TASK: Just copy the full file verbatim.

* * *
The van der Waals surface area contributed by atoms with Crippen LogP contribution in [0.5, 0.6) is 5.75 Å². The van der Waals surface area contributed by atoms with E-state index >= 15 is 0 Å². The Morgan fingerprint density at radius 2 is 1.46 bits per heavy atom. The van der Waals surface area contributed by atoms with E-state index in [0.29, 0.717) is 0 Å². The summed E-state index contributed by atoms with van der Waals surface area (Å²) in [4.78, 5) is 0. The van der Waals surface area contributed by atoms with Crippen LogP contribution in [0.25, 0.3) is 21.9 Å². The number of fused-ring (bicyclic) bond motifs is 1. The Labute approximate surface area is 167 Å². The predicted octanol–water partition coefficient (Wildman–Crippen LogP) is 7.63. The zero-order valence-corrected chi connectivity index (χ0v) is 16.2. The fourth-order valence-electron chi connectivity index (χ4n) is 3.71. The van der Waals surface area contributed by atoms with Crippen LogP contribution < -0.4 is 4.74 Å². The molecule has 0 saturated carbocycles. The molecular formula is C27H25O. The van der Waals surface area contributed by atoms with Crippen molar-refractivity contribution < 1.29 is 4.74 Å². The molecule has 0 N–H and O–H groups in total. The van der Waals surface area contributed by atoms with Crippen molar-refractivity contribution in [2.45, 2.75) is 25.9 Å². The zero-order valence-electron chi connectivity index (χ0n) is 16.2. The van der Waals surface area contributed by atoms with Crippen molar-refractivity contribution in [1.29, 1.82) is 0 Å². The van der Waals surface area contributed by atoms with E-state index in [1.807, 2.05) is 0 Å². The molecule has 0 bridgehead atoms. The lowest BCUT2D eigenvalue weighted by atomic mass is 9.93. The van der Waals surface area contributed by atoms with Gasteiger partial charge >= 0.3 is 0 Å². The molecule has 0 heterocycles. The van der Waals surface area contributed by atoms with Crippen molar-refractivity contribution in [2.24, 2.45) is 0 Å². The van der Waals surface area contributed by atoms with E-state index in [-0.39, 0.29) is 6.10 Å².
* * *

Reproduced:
The van der Waals surface area contributed by atoms with Crippen LogP contribution in [0.5, 0.6) is 5.75 Å². The van der Waals surface area contributed by atoms with E-state index >= 15 is 0 Å². The Morgan fingerprint density at radius 2 is 1.46 bits per heavy atom. The van der Waals surface area contributed by atoms with E-state index in [0.29, 0.717) is 0 Å². The summed E-state index contributed by atoms with van der Waals surface area (Å²) in [4.78, 5) is 0. The van der Waals surface area contributed by atoms with Crippen LogP contribution in [0.25, 0.3) is 21.9 Å². The number of fused-ring (bicyclic) bond motifs is 1. The Labute approximate surface area is 167 Å². The predicted octanol–water partition coefficient (Wildman–Crippen LogP) is 7.63. The zero-order valence-corrected chi connectivity index (χ0v) is 16.2. The fourth-order valence-electron chi connectivity index (χ4n) is 3.71. The van der Waals surface area contributed by atoms with Crippen LogP contribution < -0.4 is 4.74 Å². The molecule has 0 saturated carbocycles. The molecular formula is C27H25O. The van der Waals surface area contributed by atoms with Crippen molar-refractivity contribution < 1.29 is 4.74 Å². The molecule has 0 N–H and O–H groups in total. The van der Waals surface area contributed by atoms with Crippen molar-refractivity contribution in [2.45, 2.75) is 25.9 Å². The zero-order valence-electron chi connectivity index (χ0n) is 16.2. The van der Waals surface area contributed by atoms with Crippen molar-refractivity contribution in [1.29, 1.82) is 0 Å². The van der Waals surface area contributed by atoms with E-state index in [1.807, 2.05) is 0 Å². The molecule has 0 bridgehead atoms. The lowest BCUT2D eigenvalue weighted by atomic mass is 9.93. The van der Waals surface area contributed by atoms with Gasteiger partial charge >= 0.3 is 0 Å². The molecule has 0 heterocycles. The van der Waals surface area contributed by atoms with Crippen molar-refractivity contribution in [2.24, 2.45) is 0 Å². The van der Waals surface area contributed by atoms with E-state index in [-0.39, 0.29) is 6.10 Å².